Solved! What Is a USDA Home Loan, and How Do You Qualify for One?

USDA loans can help lower-income buyers achieve their dream of homeownership—if they’re willing to live outside the city limits.

By Meghan Wentland | Updated Apr 8, 2022 12:38 PM

what is a usda home loan

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Q: We are looking to get out of the city and have found a great older home farther outside the suburbs than we expected. We’ve been paying high rent on a low income for so long that we haven’t been able to save money, and a local mortgage lender who rejected our application suggested that we apply for a USDA home loan, but we don’t know what that means. What is a USDA home loan?

A: A USDA home loan may be a great option for you! The program is designed to help moderate- to lower-income buyers get affordable home loans to purchase or improve houses in rural areas. For years, most Americans lived in the country on farms and fields. The industrial age brought people into the cities, but eventually people began to tire of pavement and tall buildings and spread out into suburbs. The proximity of the suburbs to the employment centers in the cities made living there more expensive, so many people who would have liked to be homeowners found that they were priced out of the market and were stuck in the cities. Simultaneously, the United States Department of Agriculture (USDA) became increasingly concerned about the dragging economy and low population in rural agricultural areas farther from cities. Realizing it could solve two problems with one program, the USDA began offering low-interest, zero down-payment mortgages and home improvement loans to homebuyers who met certain conditions and were willing to settle in rural areas. Here’s what you need to know about qualifying for USDA home loans.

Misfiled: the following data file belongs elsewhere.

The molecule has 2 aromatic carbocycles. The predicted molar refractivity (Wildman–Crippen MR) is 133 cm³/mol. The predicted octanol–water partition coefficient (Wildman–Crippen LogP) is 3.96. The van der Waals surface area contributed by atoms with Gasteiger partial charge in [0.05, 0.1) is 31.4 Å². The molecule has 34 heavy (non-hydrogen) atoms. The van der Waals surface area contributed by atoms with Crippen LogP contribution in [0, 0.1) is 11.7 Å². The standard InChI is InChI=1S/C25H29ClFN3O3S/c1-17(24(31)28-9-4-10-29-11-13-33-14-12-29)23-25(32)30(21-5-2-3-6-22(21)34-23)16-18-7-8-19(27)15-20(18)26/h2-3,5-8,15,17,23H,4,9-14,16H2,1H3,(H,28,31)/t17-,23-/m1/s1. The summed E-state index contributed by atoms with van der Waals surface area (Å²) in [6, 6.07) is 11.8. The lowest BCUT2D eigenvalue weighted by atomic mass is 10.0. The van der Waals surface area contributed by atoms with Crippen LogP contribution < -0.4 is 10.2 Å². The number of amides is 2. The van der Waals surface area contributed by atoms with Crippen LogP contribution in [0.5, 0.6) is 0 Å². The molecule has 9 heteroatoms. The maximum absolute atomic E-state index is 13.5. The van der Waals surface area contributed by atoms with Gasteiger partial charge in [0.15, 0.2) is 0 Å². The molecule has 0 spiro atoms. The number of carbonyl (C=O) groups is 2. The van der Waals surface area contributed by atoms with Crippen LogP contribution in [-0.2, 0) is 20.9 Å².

What is a USDA Home Loan?

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A USDA home loan is a government-backed loan that offers moderate- to low-income U.S. citizens an opportunity to own a home in designated rural areas.

Mortgage rates offered by traditional lenders are based on a lender’s perception of the borrower’s ability to pay back the loan and interest and the size of the down payment. Unfortunately, many low- or moderate-income borrowers don’t have the wherewithal to pay their monthly bills and also save toward a down payment. Lower-income borrowers are also less likely to have sufficiently high credit scores, either because they haven’t established a credit record over time or because financial struggles have left some negative items on their record. A USDA mortgage removes these obstacles for borrowers interested in purchasing a home in certain rural communities with the goal of helping more people build wealth via homeownership, repopulating the rural areas, and stimulating the economy.

A USDA home loan is a down-payment-free loan, typically with low interest rates and long payback periods.

The down payment and high interest rates are often the largest obstacles for lower-income buyers to overcome. Rent, utilities, transportation, and insurance costs (plus food and medical costs) can quickly eat up a paycheck, leaving little to no extra for savings. While these borrowers may be perfectly capable of paying their mortgage each month—after all, they’re successfully paying rent—they can’t save the thousands of dollars necessary for a substantial down payment. Even if they’re able to scratch together a small down payment, the smaller down payment may result in exorbitant interest rates to protect the lender’s interests in case the borrower defaults. The USDA guarantees the loans issued under this program, so the lenders can offer loans with no down payment and low interest rates. In addition, the lenders can stretch the repayment period out farther than they can for a conventional loan—33 to 38 years, rather than the traditional 30 years—making the monthly payments smaller and easier for borrowers to manage.

what is a usda home loan

Photo: depositphotos.com

There are three types of USDA home loan programs: loan guarantees, direct loans, and home improvement loans.